Have you not known? Have you not heard? The LORD is the everlasting God, the Creator of the ends of the earth. He does not faint or grow weary; his understanding is unsearchable.

Isaiah 40:28

God is basically saying, “By now you should have figured this out.” Because the LORD is the everlasting God, the Creator of the ends of the earth, because He does not faint or grow weary, because his understanding is unsearchable, because He gives power to the faint and increases the strength of those who have no might, He is able to supply strength to the weak so that the weary ones will not grow tired or weak during times of hardship. Everything that looks like strength for life and ministry outside of God is futile. Even youths shall faint and be weary, and young men shall fall exhausted (v30). But God transforms weary legs into strong legs that run fast, and causes a fainting person to walk for miles. The only way to walk the path that God has set before you without growing weary, without wanting to quit, is to trust God. 

This gripping testimony from pastor Andy Davies at First Baptist Church Durham, North Carolina illustrates the point: Davies recounts that the Sunday before a Wednesday vote on a by-law change that he had proposed was the hardest day of his preaching ministry at this church. The tension and hatred against him were palpable. He barely held himself up to finish his sermon from Romans 7:1–6 that morning. A constellation of acts of opposition to his leadership had made ministry so overwhelming that he could feel himself being swallowed up by the sense of despair that all this was stirring up. But things changed blessedly. A godly church member had recommended that he read Psalm 37 for encouragement and he did. And he testifies,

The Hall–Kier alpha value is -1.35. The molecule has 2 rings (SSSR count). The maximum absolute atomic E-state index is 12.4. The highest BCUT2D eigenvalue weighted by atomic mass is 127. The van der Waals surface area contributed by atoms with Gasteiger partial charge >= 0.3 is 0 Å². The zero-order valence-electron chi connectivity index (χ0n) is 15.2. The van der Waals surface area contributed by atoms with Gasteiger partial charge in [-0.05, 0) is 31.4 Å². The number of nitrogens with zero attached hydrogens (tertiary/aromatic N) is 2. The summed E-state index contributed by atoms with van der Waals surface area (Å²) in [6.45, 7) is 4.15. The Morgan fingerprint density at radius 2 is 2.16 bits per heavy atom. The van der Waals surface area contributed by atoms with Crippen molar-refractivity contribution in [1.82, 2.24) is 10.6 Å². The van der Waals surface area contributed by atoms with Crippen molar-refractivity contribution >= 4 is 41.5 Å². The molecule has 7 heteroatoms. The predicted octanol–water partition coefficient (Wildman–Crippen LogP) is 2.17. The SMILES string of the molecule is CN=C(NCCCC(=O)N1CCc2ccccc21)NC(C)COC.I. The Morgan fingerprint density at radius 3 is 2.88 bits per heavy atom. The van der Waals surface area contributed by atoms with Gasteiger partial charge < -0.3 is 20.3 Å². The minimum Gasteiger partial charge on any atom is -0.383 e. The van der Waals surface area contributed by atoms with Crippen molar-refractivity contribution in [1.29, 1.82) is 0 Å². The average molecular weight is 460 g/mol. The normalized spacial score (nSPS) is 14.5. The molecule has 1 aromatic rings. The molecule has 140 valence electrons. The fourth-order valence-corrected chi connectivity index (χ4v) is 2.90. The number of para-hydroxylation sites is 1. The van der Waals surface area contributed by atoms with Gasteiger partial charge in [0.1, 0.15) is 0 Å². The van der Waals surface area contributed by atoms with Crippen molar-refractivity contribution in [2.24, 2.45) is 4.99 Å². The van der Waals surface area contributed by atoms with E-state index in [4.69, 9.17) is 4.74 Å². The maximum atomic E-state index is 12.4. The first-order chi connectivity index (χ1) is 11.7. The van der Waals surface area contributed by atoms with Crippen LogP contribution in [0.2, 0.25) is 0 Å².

“[the Psalm] made such an impression on my heart that I got up out of my hammock, picked up a saw, and cut off a leafy green branch from a tree. . . .The leaves are completely dead now, because I cut that branch almost ten years ago. . . As I look back on all this ten years later, I now realize that that time of prayerful meditation on Psalm 37 was the key moment in the entire church reform. It was the turning of the tide. If I had continued to be as depressed as I was, and the vote turned out as it did, I would have almost certainly resigned and taken another pastorate that was being offered to me even then. If that had happened, I wonder if FBC would have been reformed. God could have raised someone else up, but the same battle would still have had to be fought. Psalm 37 was the turning point.” 

God is able to give a “Psalm 37” moment to everyone who waits upon Him no matter what the details of their ministry trials are and no matter what the outcome turns out to be. The question is whether you will trust him enough to wait on Him.

More Messages from Network Conference 2019